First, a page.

"Star Trek: The Original Series - The Complete Second Season (Remastered)"
(Paramount, 2008)

So, the original 1960s Star Trek has been given the George Lucas treatment and had new special effects digitized in to make it look more modern and "realistic." The stars look starrier and there are more of them, the exterior shots show a more detailed model of the Enterprise, planets look more realistic as the starships circle them (with clouds and layered atmospheres) And, perhaps, if my eyes don't fail me, the non-special effects interior shots look like they may have had their color and contrast punched up a little (although I could be wrong about that...) Personally, I don't see the point -- if you're going to be a true, red-blooded Trekkie, you should fully enjoy the robust kitschiness of the original series, including loving how fake the space stuff looked (or rather, how much "of its time" it was: if that's what Rodenberry and Company actually created in the late '60s, then embrace it, enjoy it, celebrate it and appreciate it for the TV time capsule it is. It's wowed fans for over forty years, so why fix what ain't broken?) Also, the alterations are relatively minor: most of the action takes place in interior locations, or on outside lots, so the opportunities to goose up the special effects only take up a little screen time. (One exception is the extensive remake of the "Doomsday Machine" episode, which looks pretty cool. Also, they re-recorded the intro theme, doing away with that super-shrill female chorus -- an alteration that, again, I find a little questionable...)

Still, I suppose that all this is indicative of where this is all headed. It's a slippery slope, but doubtless some day all these old TV episodes will be completely overhauled and made into 3-D virtual reality adventures in which you can play any character you want (try not to be a red-shirt!) etc. etc. The march of technology will go on: Fred Astaire will dance with a vacuum cleaner, Han Solo won't shoot first, the Enterprise will no longer look like it was made of balsa wood. I suppose the real tipping point is whether or not The Powers That Be will still allow us to see and buy the original versions: I personally think that it's better to watch TV shows and movies the way they were originally released. Just because you can alter them, doesn't mean that you should. In this case, though, little harm is done. Kirk is still Kirk, Spock is still Spock, McCoy still says "He's dead, Jim!" in almost every episode. And the new planets do look cool. Beam me up, Scotty!


"The Bodyguard/Bodyguard 2"
(Magnolia, 2008)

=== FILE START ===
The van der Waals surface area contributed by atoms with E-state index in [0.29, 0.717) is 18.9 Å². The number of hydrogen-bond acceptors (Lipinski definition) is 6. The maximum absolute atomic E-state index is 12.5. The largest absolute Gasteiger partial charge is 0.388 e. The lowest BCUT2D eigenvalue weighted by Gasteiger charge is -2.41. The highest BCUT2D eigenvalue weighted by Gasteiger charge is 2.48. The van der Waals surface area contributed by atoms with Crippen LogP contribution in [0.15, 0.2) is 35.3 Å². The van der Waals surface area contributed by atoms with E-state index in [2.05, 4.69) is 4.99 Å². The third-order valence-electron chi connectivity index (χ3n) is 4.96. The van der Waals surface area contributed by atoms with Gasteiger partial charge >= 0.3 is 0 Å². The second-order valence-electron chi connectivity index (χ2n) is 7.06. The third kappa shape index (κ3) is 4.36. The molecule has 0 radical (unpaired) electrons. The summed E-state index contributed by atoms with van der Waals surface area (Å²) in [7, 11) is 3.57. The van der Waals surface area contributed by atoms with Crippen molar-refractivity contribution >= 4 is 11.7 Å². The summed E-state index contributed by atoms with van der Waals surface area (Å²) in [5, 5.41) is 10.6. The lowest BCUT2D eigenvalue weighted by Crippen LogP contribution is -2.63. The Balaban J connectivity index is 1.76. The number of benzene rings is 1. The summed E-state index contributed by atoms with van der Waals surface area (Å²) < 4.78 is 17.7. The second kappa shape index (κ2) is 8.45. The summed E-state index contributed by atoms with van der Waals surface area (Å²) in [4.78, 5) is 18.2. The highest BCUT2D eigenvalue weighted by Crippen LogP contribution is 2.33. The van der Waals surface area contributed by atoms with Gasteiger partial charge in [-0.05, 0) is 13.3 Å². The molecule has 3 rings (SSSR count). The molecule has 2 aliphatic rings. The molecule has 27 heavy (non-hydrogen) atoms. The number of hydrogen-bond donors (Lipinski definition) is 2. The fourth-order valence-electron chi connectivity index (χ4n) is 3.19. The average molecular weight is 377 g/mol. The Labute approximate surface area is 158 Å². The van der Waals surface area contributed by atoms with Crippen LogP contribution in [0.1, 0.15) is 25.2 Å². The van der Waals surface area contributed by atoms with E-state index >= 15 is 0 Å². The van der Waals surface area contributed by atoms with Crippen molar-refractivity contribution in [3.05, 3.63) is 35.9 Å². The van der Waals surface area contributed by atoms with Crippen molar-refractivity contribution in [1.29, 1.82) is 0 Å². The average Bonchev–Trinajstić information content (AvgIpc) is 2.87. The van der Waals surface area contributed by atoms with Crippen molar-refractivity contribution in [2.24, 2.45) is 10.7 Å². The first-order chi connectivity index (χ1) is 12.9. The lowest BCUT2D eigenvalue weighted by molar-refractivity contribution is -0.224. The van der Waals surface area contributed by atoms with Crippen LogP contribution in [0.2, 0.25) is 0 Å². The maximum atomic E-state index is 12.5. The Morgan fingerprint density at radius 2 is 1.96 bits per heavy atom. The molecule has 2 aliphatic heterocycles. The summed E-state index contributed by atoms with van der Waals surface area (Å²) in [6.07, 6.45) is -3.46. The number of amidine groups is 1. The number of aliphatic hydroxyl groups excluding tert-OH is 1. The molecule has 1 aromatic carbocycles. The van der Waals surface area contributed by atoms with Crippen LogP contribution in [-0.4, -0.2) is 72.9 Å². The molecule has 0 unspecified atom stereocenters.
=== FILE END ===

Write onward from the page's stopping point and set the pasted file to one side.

Not to be confused with the Kevin Costner/Whitney Houston schmaltzfest of the same name, this Thai action film is one one of countless gun-happy Asian action films that have come in the wake of John Woo's 1989 masterpiece, The Killer. But 2004's The Bodyguard, directed by Thai comedian Petchtai Wongkamlao, is a goofball gunfest that owes as much to teen parody flicks as to Chuck Norris and Bruce Lee. While the bullets fly, minor characters crack jokes and various assassins emerge as bullies and buffoons -- the film plays it straight for only a second or two, and the rapidly rising bodycount is only half the fun. In the first film, Bodyguard, Wongkamlao (an improbably nebbishy action hero) plays a personal bodyguard who fails to save the life of his billionaire employer, despite having annihilated the dozens of killers sent to attack. Disgraced, he is fired by the victim's son, a feckless playboy whose life is now in danger as bad guys try to take over his father's kazillion-dollar business empire. (Don't worry too much about the plot, though: it won't get in the way for long...) The comedy keeps getting more and more outrageous: in the first half of the film, Wongkamlao streaks naked through downtown Bangkok, shooting at his pursuers while holding a cereal bowl over his privates... and that's just the beginning of the film! In the 2007 sequel, we get the origins of the bodyguard character, in his younger role as a government secret agent uncovering corruption in the Thai record industry. (Again, don't worry too much about the plot...) Both films, in addition to being entertaining and goofy, give interesting glimpses into modern Thai society -- ornate temples and shiny skyscrapers set next to ramshackle slums and vast junkyards filled with bony, desperate rag-pickers. It's the kind of social commentary that works best because it isn't actually commentary at all -- it's just a simple presentation of life as it is in modern-day Southeast Asia. And meanwhile, the bullets fly, the bodies fall and the laughter rises...